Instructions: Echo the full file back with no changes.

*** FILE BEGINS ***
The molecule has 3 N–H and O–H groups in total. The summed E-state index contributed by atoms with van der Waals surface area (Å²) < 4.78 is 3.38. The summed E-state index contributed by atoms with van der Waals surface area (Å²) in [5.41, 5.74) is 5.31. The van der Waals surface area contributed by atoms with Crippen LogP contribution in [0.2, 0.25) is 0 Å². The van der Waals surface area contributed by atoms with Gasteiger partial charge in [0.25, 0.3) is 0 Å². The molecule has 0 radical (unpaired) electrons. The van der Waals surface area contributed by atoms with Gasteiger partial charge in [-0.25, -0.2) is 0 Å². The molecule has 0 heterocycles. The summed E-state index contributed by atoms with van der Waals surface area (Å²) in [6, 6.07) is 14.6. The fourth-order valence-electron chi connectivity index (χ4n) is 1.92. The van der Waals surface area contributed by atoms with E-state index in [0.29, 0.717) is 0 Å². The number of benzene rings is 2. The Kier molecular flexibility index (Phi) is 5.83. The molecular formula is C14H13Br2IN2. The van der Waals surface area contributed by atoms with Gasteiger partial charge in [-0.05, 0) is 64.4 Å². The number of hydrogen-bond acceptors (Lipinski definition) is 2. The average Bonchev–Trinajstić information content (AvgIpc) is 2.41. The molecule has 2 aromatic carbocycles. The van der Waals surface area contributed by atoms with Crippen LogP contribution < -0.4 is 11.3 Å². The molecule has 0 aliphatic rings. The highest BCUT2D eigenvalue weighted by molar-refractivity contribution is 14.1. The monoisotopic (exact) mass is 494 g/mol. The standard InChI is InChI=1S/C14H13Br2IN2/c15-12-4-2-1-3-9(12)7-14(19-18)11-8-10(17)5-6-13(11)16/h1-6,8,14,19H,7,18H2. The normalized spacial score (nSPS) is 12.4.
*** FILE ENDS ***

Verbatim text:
The molecule has 3 N–H and O–H groups in total. The summed E-state index contributed by atoms with van der Waals surface area (Å²) < 4.78 is 3.38. The summed E-state index contributed by atoms with van der Waals surface area (Å²) in [5.41, 5.74) is 5.31. The van der Waals surface area contributed by atoms with Crippen LogP contribution in [0.2, 0.25) is 0 Å². The van der Waals surface area contributed by atoms with Gasteiger partial charge in [0.25, 0.3) is 0 Å². The molecule has 0 radical (unpaired) electrons. The van der Waals surface area contributed by atoms with Gasteiger partial charge in [-0.25, -0.2) is 0 Å². The molecule has 0 heterocycles. The summed E-state index contributed by atoms with van der Waals surface area (Å²) in [6, 6.07) is 14.6. The fourth-order valence-electron chi connectivity index (χ4n) is 1.92. The van der Waals surface area contributed by atoms with E-state index in [0.29, 0.717) is 0 Å². The number of benzene rings is 2. The Kier molecular flexibility index (Phi) is 5.83. The molecular formula is C14H13Br2IN2. The van der Waals surface area contributed by atoms with Gasteiger partial charge in [-0.05, 0) is 64.4 Å². The number of hydrogen-bond acceptors (Lipinski definition) is 2. The average Bonchev–Trinajstić information content (AvgIpc) is 2.41. The molecule has 2 aromatic carbocycles. The van der Waals surface area contributed by atoms with Crippen LogP contribution < -0.4 is 11.3 Å². The molecule has 0 aliphatic rings. The highest BCUT2D eigenvalue weighted by molar-refractivity contribution is 14.1. The monoisotopic (exact) mass is 494 g/mol. The standard InChI is InChI=1S/C14H13Br2IN2/c15-12-4-2-1-3-9(12)7-14(19-18)11-8-10(17)5-6-13(11)16/h1-6,8,14,19H,7,18H2. The normalized spacial score (nSPS) is 12.4.